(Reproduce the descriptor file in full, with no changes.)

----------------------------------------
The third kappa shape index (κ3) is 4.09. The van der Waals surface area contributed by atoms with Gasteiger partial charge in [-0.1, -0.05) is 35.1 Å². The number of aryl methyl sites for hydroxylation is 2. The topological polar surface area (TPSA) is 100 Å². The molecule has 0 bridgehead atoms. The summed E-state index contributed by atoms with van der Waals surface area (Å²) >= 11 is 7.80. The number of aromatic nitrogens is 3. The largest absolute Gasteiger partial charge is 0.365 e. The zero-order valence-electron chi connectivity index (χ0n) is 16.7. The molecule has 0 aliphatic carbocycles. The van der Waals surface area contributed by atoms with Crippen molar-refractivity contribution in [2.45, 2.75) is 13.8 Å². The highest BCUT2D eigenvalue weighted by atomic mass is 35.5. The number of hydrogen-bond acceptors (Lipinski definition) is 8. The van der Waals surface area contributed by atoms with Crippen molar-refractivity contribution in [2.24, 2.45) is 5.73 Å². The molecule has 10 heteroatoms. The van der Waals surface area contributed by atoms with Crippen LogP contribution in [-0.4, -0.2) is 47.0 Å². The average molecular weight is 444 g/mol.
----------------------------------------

The third kappa shape index (κ3) is 4.09. The van der Waals surface area contributed by atoms with Gasteiger partial charge in [-0.1, -0.05) is 35.1 Å². The number of aryl methyl sites for hydroxylation is 2. The topological polar surface area (TPSA) is 100 Å². The molecule has 0 bridgehead atoms. The summed E-state index contributed by atoms with van der Waals surface area (Å²) >= 11 is 7.80. The number of aromatic nitrogens is 3. The largest absolute Gasteiger partial charge is 0.365 e. The zero-order valence-electron chi connectivity index (χ0n) is 16.7. The molecule has 0 aliphatic carbocycles. The van der Waals surface area contributed by atoms with Crippen molar-refractivity contribution in [2.45, 2.75) is 13.8 Å². The highest BCUT2D eigenvalue weighted by atomic mass is 35.5. The number of hydrogen-bond acceptors (Lipinski definition) is 8. The van der Waals surface area contributed by atoms with Crippen molar-refractivity contribution in [2.24, 2.45) is 5.73 Å². The molecule has 10 heteroatoms. The van der Waals surface area contributed by atoms with Crippen LogP contribution in [-0.4, -0.2) is 47.0 Å². The average molecular weight is 444 g/mol.